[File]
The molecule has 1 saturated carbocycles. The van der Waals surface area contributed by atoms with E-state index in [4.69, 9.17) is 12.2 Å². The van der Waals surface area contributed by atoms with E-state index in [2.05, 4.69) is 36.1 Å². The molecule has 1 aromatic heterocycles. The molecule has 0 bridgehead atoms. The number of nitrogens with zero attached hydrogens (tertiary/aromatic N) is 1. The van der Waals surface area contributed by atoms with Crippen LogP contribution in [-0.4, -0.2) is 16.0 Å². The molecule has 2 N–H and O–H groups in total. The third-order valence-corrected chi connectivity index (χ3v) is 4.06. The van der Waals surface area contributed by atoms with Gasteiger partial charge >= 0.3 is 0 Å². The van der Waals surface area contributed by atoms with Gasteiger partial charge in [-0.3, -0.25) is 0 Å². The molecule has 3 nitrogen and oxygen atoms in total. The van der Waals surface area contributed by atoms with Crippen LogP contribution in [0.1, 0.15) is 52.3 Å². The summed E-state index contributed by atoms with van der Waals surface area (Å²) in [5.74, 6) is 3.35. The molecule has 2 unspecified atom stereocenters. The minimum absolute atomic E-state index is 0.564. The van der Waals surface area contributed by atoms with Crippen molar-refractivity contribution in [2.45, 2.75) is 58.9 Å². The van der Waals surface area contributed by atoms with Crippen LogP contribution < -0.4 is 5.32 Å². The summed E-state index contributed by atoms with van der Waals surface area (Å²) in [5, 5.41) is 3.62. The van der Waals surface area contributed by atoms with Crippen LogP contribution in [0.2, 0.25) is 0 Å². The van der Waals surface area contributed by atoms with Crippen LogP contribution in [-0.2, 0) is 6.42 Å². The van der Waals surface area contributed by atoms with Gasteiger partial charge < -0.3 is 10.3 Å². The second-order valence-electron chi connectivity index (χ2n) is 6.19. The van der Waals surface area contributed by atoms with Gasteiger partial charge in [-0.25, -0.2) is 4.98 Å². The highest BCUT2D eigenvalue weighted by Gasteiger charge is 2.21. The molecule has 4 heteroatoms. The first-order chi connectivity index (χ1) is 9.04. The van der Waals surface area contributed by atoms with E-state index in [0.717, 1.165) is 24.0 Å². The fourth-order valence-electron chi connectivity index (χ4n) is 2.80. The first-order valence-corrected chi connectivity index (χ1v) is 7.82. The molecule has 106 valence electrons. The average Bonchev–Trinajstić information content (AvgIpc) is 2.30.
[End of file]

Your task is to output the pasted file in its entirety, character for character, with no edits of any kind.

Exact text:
The molecule has 1 saturated carbocycles. The van der Waals surface area contributed by atoms with E-state index in [4.69, 9.17) is 12.2 Å². The van der Waals surface area contributed by atoms with E-state index in [2.05, 4.69) is 36.1 Å². The molecule has 1 aromatic heterocycles. The molecule has 0 bridgehead atoms. The number of nitrogens with zero attached hydrogens (tertiary/aromatic N) is 1. The van der Waals surface area contributed by atoms with Crippen LogP contribution in [-0.4, -0.2) is 16.0 Å². The molecule has 2 N–H and O–H groups in total. The third-order valence-corrected chi connectivity index (χ3v) is 4.06. The van der Waals surface area contributed by atoms with Gasteiger partial charge >= 0.3 is 0 Å². The van der Waals surface area contributed by atoms with Gasteiger partial charge in [-0.3, -0.25) is 0 Å². The molecule has 3 nitrogen and oxygen atoms in total. The van der Waals surface area contributed by atoms with Crippen LogP contribution in [0.1, 0.15) is 52.3 Å². The summed E-state index contributed by atoms with van der Waals surface area (Å²) in [5.74, 6) is 3.35. The molecule has 2 unspecified atom stereocenters. The minimum absolute atomic E-state index is 0.564. The van der Waals surface area contributed by atoms with Crippen molar-refractivity contribution in [2.45, 2.75) is 58.9 Å². The van der Waals surface area contributed by atoms with Crippen LogP contribution < -0.4 is 5.32 Å². The summed E-state index contributed by atoms with van der Waals surface area (Å²) in [5, 5.41) is 3.62. The van der Waals surface area contributed by atoms with Crippen LogP contribution in [0.2, 0.25) is 0 Å². The van der Waals surface area contributed by atoms with Crippen LogP contribution in [-0.2, 0) is 6.42 Å². The van der Waals surface area contributed by atoms with Gasteiger partial charge < -0.3 is 10.3 Å². The second-order valence-electron chi connectivity index (χ2n) is 6.19. The van der Waals surface area contributed by atoms with Gasteiger partial charge in [-0.25, -0.2) is 4.98 Å². The highest BCUT2D eigenvalue weighted by Gasteiger charge is 2.21. The molecule has 4 heteroatoms. The first-order chi connectivity index (χ1) is 9.04. The van der Waals surface area contributed by atoms with E-state index in [0.717, 1.165) is 24.0 Å². The fourth-order valence-electron chi connectivity index (χ4n) is 2.80. The first-order valence-corrected chi connectivity index (χ1v) is 7.82. The molecule has 106 valence electrons. The average Bonchev–Trinajstić information content (AvgIpc) is 2.30.